Sunrise over the Chisos Mountains, Big Bend National Park.

I hope you enjoyed this brief trip through the Big Bend Country of far West Texas.  For us, we had a blast.  A gorgeous part of the state that Ann and I visit again and again.  For those who are following our birding exploits, we added sixteen new species for the year.  Our list is currently now at 140.  As you know, our goal is 210.  We are gaining on it.

Good Friday Birding


I received my Canon 7D Mark II back from the factory Thursday evening.  I had a mishap a few weeks ago, and I had messed up the focus system.  I sent it off to Canon, and in eight days they had it repaired and back to me.  A great turn-a-round time.  Anyway, I was anxious to see if all was in working order.  It was, and I must say that I am so impressed with difference in the IQ of it over the 70D, which, by the way, produces darned fine images.  It performed greatly while I was using it as a back-up until I got the Mark II back.

So, anyway, we headed out to the local parks around Lake Nasworthy.  We didn’t stay there long.  We had forgotten about the long Easter weekend, and those parks were crowded with campers, hikers, RVers, walkers, bicyclists, fishermen, etc.  Not much chance of doing any nature photography there.

We went with Plan B and headed out to San Angelo State Park.  Not too many people there, mainly because of the absence of the lake.  Just the mile-wide dry lake bed.

We checked out the blind and caught a few birds there.  These three images needed very little post processing.  Just a bit light adjusting, and a tad more contrast.  Like I said, the Canon 7D Mark II is just amazing.

Pyrrhuloxia

Pyrrhuloxia

Canyon Towhee

Canyon Towhee

Spotted Towhee

Spotted Towhee

After spending about some time in the blind, we decided to just take a drive around the park to see what else we might come across.

We saw a Rock Wren up in the rocks of O.C. Fisher Dam.  Very difficult to see, and only if you happen to catch movement.  Ann spotted it, looking very tiny.  Actually too tiny, and too far away for a usuable photo.

A little later we did spot our first of the year Scissor-tailed Flycatcher.  I knew they were due to arrive, as usual, around the first of April.  It was in a small tree way off to the left of us.  I got this shot of him before he flew off.  I didn’t get a really tack-sharp photo, but that was my fault.  Hey, I’m not perfect.  Anyway, here is the result.

Scissor-tailed Flycatcher

Scissor-tailed Flycatcher

I hope you enjoyed these photos.  If you are viewing them on your computer, or iPad, click on the images to see some nice enlargements.

Happy Easter!  and Happy Birding!!

Nesting Great Horned Owl


I left Ann at home this morning, as she wanted to catch up on her household chores.  She was understandably jealous, that I was going to go birding and shooting without her, but someone had to do it.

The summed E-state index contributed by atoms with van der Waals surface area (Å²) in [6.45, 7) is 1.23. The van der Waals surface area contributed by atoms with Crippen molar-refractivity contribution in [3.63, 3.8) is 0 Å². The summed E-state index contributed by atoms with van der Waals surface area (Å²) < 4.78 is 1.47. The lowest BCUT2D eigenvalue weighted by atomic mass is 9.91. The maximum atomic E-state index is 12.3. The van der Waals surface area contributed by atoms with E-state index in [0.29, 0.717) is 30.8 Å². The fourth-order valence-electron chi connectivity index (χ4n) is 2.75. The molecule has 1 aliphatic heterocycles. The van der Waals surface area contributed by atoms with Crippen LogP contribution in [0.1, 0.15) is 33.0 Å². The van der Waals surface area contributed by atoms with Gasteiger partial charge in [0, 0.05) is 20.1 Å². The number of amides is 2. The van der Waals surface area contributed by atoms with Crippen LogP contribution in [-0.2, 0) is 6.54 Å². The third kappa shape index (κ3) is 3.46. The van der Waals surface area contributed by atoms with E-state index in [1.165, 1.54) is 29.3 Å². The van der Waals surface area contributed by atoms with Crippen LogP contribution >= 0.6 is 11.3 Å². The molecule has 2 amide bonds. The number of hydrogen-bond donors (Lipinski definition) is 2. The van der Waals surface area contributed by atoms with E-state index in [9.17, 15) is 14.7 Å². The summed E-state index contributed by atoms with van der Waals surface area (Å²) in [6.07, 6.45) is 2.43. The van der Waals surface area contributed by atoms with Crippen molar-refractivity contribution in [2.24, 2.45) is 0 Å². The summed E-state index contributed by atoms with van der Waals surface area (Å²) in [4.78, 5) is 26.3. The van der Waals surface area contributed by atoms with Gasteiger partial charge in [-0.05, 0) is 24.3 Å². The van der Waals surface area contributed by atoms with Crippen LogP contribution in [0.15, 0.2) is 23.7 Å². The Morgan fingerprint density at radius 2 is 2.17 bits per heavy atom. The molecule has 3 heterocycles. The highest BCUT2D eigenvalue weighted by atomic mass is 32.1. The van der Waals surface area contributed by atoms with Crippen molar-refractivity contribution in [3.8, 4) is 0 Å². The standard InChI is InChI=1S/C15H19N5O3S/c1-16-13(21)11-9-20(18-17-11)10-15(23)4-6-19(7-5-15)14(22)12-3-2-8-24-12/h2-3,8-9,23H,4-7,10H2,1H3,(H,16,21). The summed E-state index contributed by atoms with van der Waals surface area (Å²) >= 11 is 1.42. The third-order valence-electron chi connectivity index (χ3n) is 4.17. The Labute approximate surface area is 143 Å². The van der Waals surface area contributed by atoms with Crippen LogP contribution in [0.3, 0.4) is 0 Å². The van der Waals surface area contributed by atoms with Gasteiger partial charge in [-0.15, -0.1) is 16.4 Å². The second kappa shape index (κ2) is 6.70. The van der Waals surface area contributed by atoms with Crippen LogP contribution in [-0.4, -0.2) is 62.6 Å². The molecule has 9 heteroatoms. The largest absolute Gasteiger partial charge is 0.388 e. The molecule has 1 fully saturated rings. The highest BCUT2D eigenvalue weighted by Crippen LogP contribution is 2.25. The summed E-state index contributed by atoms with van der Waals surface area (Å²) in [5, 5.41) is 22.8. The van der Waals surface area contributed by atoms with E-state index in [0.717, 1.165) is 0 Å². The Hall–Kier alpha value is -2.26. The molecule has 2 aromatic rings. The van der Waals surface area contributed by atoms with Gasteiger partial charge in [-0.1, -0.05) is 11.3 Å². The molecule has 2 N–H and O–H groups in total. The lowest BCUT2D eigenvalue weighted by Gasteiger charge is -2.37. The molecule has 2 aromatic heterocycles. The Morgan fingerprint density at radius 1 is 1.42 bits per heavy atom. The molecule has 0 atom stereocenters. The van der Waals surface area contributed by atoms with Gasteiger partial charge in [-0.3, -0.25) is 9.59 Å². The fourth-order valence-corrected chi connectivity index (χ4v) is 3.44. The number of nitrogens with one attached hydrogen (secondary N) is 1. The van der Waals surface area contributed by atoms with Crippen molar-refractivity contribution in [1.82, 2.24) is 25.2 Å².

We had discovered a Great Horned Owl’s nest in the fork of a tree a couple of days ago.  I am thinking that there are may be some owlets hidden there.  Great Horned Owls lay there egg sometime in January thru February.  The incubation period is from 28-35 days.  So based on that, the little guys should be ready to fledge.

I saw no sign of owlets, however the mother, I presume, flew from the nest as I approached from about 50 yards away.  I stayed back a good distance and watched as she landed in a nearby tree.  I got my Canon 70D and 150-600mm lens and cautiously got out of the car.  I hand-held the camera, steadying myself against a nearby tree and shot this photo.  The advantage of a long lens, of course, that I can get images from a good distance without disturbing the bird.

Great Horned Owl

Great Horned Owl

I watched from behind a tree for awhile, then she took flight and flew back to the nest.  Again with my long lens, I was able to catch her peeking at me from her shelter.  Even though I was around 50 feet away she was obviously aware of me.

Great Horned Owl in her nest.

Great Horned Owl in her nest.

Since there was no sign of any owlets, I left her to her motherly duties and left the scene.

I drove through the local parks and saw several of the usual resident species.  I got a couple more photos to show you.

Vermilion Flycatcher

Vermilion Flycatcher

Ladder-backed Woodpecker - female

Ladder-backed Woodpecker – female

It was a fun morning even though Ann wasn’t with me.  I missed her doing most of the spotting.  But I done all right by myself, anyway.  Of course, the highlight was photographing the owl.

A little this and that…..


Since my last post I have been trying to catch up on springtime duties around the house.  Mowing lawn, weeding, etc.  So our birding outings have been limited, but we managed to get a few images to show for it.

We ventured out to the north portion of San Angelo State Park today for awhile.  The Lewis’s Woodpecker has finally left, I believe.  We haven’t seen him in over a week anyway.  However, we did see 24 species of birds.